Periods I-V Stratigraphic Cross-Section 13

Period IV-V 1900-1700 B.C.
Period IIIBC 2450-1900 B.C.
Period IIIA 2600-2450 B.C.
Period II 2800-2600 B.C.
Period I 3300-2800 B.C.
Pre-Occupation before 3300 B.C.

The purpose of this continuing research is to develop a system for archaeological data management and analysis and visualization using commercially-available software products. The primary focus of this work is to address scaling-up and scaling-down requirements a multi- scaling graphical user interface, the linking of visual models at different scales to a common database, production of variously scaled 3D models of the Harappa archaeological site, and the assessment of the 3D visualizations.

It is not surprising that the Harappan archaeologic excavations produce data best represented at several different scales. Trench sections provide a relatively great level of detail with measurements and extents on the order of centimeters to meters that are typically shown on plans and sections at scales of 1:30 with, for example, depictions of individual bricks in excavated structures. The plans and reconstructions of excavated Harappan structures, such as domiciles or the perimeter walls, are usually represented at a slightly lower level of detail. These typically depict features extending on the order of meters to tens of meters at scales of about 1:200. Maps showing the overall topography and physiography of the site are at a still a lower level of detail. They show features extending to hundreds or thousands of meters at scales of 1:10,000. These three scales are referred to in this dissertation as the 'trench', 'structure', and 'site' scales, respectively.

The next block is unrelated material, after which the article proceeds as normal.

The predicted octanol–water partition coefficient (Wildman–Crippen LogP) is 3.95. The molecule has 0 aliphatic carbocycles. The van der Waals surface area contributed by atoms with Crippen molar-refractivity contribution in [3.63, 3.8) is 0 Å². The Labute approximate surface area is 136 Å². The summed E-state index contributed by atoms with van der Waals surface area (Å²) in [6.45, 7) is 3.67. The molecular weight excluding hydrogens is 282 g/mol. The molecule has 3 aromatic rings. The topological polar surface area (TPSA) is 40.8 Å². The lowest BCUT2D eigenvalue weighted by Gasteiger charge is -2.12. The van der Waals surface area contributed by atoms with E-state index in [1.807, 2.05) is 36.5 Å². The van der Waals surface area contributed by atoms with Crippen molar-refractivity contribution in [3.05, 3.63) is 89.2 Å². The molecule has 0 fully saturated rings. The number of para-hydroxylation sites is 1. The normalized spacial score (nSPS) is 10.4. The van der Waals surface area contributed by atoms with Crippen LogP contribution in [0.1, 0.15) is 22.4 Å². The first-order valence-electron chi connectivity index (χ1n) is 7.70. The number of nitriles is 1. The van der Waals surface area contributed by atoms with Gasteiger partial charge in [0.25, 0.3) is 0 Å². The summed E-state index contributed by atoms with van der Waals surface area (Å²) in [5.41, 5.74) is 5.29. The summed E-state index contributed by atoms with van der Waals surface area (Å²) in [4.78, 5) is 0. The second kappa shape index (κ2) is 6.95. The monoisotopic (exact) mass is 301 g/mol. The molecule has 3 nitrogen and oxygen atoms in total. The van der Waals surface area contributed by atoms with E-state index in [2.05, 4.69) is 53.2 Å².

This work does not seek to merely construct a series of 3D visualization of an archaeological site. This research does not involve archaeological interpretation, but instead the technical aspects of the scientific visualization and data management. Techniques and procedures that were useful for visualizing these detailed data sets support field studies, subsequent interpretations by archaeologists, and the public presentations of results. The results of this work may be applied to other geologic studies with similar data collection and analysis needs; for example, geotechnical site investigations, seismological (fault trace) studies, and environmental engineering work. These applications are analogous to archaeological data, since they all include stratigraphic layering, sample locations, chemical analyses, geotechnical analyses, and other site-specific evaluations.